In this example we will take a look at the simulated data. Data was obtained using SPPARKS kinetic Monte-Carlo simulator for 2 phase ising model. The model is 2D and the volume fraction of one phase is varied for different simulations. Microstructures are assumed to be periodic.
First, we load the data:
In :import pymks from pymks_share import DataManager import numpy as np manager = DataManager('pymks.me.gatech.edu') X = manager.fetch_data('2 phase ising model') Y = manager.fetch_data('Ising 30%') Z = manager.fetch_data('ising 10%') R1 = manager.fetch_data('Ising 40%_Run#1') R2 = manager.fetch_data('Ising 40%_Run#3') X.shape, R1.shape
Out:((201, 100, 100), (201, 100, 100))
X refers to 50% volume fraction and the rest of the data has its volume fraction in its name.
Let's take a look how initial microstructures look like for three different volume fractions (50%, 30%, 10%) using
In :%matplotlib inline %load_ext autoreload %autoreload 2 import matplotlib.pylab as plt from pymks.tools import draw_microstructures X_con = np.concatenate((X, Y, Z, R1, R2)) draw_microstructures((X_con[::201]))
And the corresponding final microstructures after simulation (200 Monte-Carlo steps) look like these:
So, this is a microstructure evolution problem, and final microstructures look very similar to each other (just looking at them). Can we check it using PyMKS tools? We have 200 files (microstructure outputs) for each simulation at every fixed Monte-Carlo step, so we can also take a look at path each simulation takes.
To get started, we are going to perform 2-point statistics first for couple of microstructures using
The correlations can be plotted using
pymks.tools. Here 10th step is plotted since initial is completely random microstructure and its statistics does not look exciting. So, we are going to take a look at 10th Monte-Carlo step output.
In :from pymks import PrimitiveBasis from pymks.stats import correlate from pymks.tools import draw_autocorrelations p_basis = PrimitiveBasis(n_states=2,domain=[1, 2]) X_auto = correlate(X, p_basis, periodic_axes=(0, 1), correlations=[(0, 0),(1, 1)]) X_auto.shape
Out:(201, 100, 100, 2)
In :correlations = [('black', 'black'), ('white', 'white')] draw_autocorrelations(X_auto, autocorrelations=correlations) center = (X_auto.shape) / 2 print 'Volume fraction of black phase', X_auto[0, center, center, 0] print 'Volume fraction of white phase', X_auto[0, center, center, 1]
Volume fraction of black phase 0.6099 Volume fraction of white phase 0.3901
Let's also plot 2-point statistics of the final microstructure for the same simulation. They do not look much interesting since it's mostly has black state:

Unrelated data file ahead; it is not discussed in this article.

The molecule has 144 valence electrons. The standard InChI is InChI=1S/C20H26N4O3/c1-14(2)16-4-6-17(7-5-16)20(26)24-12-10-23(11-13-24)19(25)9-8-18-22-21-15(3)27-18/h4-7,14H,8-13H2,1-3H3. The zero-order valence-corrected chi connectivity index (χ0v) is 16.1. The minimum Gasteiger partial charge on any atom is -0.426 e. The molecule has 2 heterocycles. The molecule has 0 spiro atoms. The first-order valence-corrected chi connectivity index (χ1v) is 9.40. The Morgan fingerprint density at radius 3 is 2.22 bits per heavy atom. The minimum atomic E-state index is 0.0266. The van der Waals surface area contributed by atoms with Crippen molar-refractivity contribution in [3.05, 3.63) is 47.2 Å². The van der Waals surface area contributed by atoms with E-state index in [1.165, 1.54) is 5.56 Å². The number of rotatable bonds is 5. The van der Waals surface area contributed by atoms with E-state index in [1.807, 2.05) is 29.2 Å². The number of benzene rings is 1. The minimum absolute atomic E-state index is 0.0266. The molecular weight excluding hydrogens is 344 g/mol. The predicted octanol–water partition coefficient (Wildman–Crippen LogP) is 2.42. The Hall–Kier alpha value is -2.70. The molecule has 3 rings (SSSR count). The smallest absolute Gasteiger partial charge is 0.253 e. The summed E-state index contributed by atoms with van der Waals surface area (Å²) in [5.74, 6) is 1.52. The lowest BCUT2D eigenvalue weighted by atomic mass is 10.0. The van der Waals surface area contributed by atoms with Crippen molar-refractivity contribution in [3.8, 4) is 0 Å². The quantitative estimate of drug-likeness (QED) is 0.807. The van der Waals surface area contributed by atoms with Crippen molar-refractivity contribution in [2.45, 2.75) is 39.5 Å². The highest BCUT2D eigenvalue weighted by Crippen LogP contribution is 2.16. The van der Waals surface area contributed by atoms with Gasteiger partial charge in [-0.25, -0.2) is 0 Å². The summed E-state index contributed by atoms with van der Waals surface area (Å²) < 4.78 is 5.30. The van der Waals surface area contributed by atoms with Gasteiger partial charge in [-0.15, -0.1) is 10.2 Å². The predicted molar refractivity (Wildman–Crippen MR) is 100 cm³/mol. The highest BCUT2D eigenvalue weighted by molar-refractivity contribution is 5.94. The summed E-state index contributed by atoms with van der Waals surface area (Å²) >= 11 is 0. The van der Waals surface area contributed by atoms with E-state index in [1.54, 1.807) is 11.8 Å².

In :draw_autocorrelations(X_auto, autocorrelations=correlations) print 'Volume fraction of black phase', X_auto[200, center, center, 0] print 'Volume fraction of white phase', X_auto[200, center, center, 1]
Volume fraction of black phase 0.9542 Volume fraction of white phase 0.0458
MKSStructureAnalysis we can perform 2-points statistics and dimentionality reduction (PCA) right after. So we are not going to use whatever we have done in the previous section, it was just to show how 2-point statistics look like for our data.
So, total we have 5 simulations and they already have been concatenated into X_con.
In :from pymks import MKSStructureAnalysis analyzer = MKSStructureAnalysis(basis=p_basis, periodic_axes=[0,1]) XY_PCA=analyzer.fit_transform(X_con) XY_PCA.shape
R1 and R2 are two different simulation results with the same initial microstructure, but different seeds for random number generation for Monte-Carlo simulations. The hope is to see that the same initial microstructure will take two different paths and will end up in quite the same spot. Let's check it!
So let's take a look at PCA plot:
In :from pymks.tools import draw_components_scatter draw_components_scatter([XY_PCA[0:201, :3], XY_PCA[201:402, :3], XY_PCA[402:603, :3], XY_PCA[603:804, :3], XY_PCA[804:1005, :3]], ['ising 50%', 'ising 30%', 'ising 10%', 'ising 40% run#1', 'ising 40% run#2'], view_angles=(30, 100), legend_outside=True, fig_size=(10,8))
Looks cool but not clear! Now, let's plot only initial and final structures.
In :draw_components_scatter([XY_PCA[:201:200, :3], XY_PCA[201:402:200, :3], XY_PCA[402:603:200, :3], XY_PCA[603:804:200, :3], XY_PCA[804:1005:200, :3]], ['ising 50%', 'ising 30%', 'ising 10%', 'ising 40% run#1', 'ising 40% run#2'], view_angles=(30, 100), legend_outside=True, fig_size=(10,8), title='Initial and Final microstructures')
The clustering on the top left side is final structures, while the spread is initial structures. Note: there are only four initial visible structures since two last runs start with the same initial microstructures.
From these five simulations we can tell that different initial microstructures merge into similar ones after Monte-Carlo simulations although they take different paths.